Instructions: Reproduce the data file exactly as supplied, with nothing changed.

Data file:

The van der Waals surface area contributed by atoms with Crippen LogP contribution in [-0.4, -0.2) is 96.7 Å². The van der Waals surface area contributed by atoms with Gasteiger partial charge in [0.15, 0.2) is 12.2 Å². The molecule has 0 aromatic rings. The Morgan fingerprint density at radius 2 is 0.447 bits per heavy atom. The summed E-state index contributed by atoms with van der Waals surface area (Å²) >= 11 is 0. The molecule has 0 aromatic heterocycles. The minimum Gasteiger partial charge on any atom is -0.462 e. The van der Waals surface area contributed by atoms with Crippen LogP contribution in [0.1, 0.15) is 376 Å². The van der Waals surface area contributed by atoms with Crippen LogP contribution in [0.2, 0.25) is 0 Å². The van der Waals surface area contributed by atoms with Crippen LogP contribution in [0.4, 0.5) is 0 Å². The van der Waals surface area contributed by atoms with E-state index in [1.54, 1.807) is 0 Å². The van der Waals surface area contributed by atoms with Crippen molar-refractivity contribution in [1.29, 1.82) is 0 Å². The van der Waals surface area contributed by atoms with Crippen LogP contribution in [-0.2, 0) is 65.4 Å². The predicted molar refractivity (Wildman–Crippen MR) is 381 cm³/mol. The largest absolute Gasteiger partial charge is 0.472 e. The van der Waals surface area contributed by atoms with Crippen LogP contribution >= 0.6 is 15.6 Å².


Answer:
The van der Waals surface area contributed by atoms with Crippen LogP contribution in [-0.4, -0.2) is 96.7 Å². The van der Waals surface area contributed by atoms with Gasteiger partial charge in [0.15, 0.2) is 12.2 Å². The molecule has 0 aromatic rings. The Morgan fingerprint density at radius 2 is 0.447 bits per heavy atom. The summed E-state index contributed by atoms with van der Waals surface area (Å²) >= 11 is 0. The molecule has 0 aromatic heterocycles. The minimum Gasteiger partial charge on any atom is -0.462 e. The van der Waals surface area contributed by atoms with Crippen LogP contribution in [0.1, 0.15) is 376 Å². The van der Waals surface area contributed by atoms with Crippen LogP contribution in [0.2, 0.25) is 0 Å². The van der Waals surface area contributed by atoms with Crippen LogP contribution in [0.4, 0.5) is 0 Å². The van der Waals surface area contributed by atoms with E-state index in [1.54, 1.807) is 0 Å². The van der Waals surface area contributed by atoms with Crippen molar-refractivity contribution in [1.29, 1.82) is 0 Å². The van der Waals surface area contributed by atoms with Crippen LogP contribution in [-0.2, 0) is 65.4 Å². The predicted molar refractivity (Wildman–Crippen MR) is 381 cm³/mol. The largest absolute Gasteiger partial charge is 0.472 e. The van der Waals surface area contributed by atoms with Crippen LogP contribution >= 0.6 is 15.6 Å².